Charging a battery quickly generates a lot of heat, with the extra energy capacity of modern and upcoming electric vehicle batteries, extracting this heat becomes more challenging. If this heat is not distributed effectively, not only is the performance and lifetime of the battery greatly reduced, but thermal runaway and vehicle fires are a potential hazard. Immersion cooling is an emerging potential alternative to traditional battery cooling methods and is just one of the topics covered in the Thermal Management for Electric Vehicles 2020-2030 report from IDTechEx.
While most major OEMs in the passenger car market are utilising air or water-glycol cooling methods, some suppliers are turning to new methods to meet the increasing thermal demand on vehicle batteries. This is especially true when considering more specialised markets such as electric construction and mining vehicles, in this scenario extremely intense battery discharge is required and hence a serious amount of heat is generated. Immersion cooling is one of these emerging technologies for battery thermal management and has been previously demonstrated in electronics for data centres, high-performance computing and grid power systems, but is now seeing an opportunity in the electric vehicle market.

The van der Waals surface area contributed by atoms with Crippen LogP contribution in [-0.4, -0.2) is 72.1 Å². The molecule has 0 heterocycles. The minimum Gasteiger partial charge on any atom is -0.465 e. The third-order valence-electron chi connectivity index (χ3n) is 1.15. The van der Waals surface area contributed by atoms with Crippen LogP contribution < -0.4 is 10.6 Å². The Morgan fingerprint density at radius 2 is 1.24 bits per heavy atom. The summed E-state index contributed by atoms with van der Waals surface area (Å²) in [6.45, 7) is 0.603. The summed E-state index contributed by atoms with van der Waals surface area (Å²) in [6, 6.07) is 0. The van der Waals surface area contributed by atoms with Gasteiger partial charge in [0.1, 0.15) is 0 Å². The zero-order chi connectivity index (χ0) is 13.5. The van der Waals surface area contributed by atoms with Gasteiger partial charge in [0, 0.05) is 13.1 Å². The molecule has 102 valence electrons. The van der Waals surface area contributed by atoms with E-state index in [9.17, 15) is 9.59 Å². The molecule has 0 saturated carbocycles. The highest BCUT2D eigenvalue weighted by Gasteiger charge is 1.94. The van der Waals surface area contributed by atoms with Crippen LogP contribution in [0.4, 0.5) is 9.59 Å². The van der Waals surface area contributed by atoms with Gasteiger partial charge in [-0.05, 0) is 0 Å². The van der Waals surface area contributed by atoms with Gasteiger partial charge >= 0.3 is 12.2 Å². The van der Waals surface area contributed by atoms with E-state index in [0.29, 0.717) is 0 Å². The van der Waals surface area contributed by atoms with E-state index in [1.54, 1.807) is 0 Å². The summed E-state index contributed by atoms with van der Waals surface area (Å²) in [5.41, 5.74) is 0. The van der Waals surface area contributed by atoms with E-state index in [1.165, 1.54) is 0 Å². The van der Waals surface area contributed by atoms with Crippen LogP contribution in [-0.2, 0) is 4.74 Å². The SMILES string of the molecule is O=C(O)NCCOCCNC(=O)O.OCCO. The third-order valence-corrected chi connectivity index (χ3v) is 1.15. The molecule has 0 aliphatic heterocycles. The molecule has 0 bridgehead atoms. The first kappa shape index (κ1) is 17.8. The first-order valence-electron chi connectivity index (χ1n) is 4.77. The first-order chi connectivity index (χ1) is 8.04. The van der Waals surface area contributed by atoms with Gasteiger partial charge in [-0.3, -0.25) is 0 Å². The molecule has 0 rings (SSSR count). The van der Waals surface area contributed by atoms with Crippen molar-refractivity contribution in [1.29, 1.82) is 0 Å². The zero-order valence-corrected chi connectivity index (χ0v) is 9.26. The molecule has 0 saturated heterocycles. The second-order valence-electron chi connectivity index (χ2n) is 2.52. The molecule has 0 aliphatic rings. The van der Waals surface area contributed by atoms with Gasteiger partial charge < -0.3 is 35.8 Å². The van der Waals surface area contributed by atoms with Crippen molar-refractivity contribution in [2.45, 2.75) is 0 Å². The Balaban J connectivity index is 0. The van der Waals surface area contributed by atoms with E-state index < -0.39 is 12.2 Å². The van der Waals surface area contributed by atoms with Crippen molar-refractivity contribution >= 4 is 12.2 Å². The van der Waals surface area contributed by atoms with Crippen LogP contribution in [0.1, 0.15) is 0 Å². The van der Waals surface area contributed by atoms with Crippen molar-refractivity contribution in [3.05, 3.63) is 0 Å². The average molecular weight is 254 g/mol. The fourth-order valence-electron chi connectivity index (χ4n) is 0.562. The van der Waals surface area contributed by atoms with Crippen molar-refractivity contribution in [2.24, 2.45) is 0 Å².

As the name suggests, immersion cooling involves submerging the battery cells in a liquid coolant, in doing so superior thermal contact and homogeneity can be achieved. Additionally, the flame-retardant nature of the fluids acts as a safety feature, suppressing thermal runaway events before they propagate between cells. A key consideration here is obviously the choice of coolant fluid used, through primary research, IDTechEx benchmark the current fluid options, including those from 3M, Solvay, M&I Materials and Engineered Fluids. These fluids are all dielectrics but vary in their properties with factors such as weight, thermal conductivity, environmental considerations and cost, being extremely important.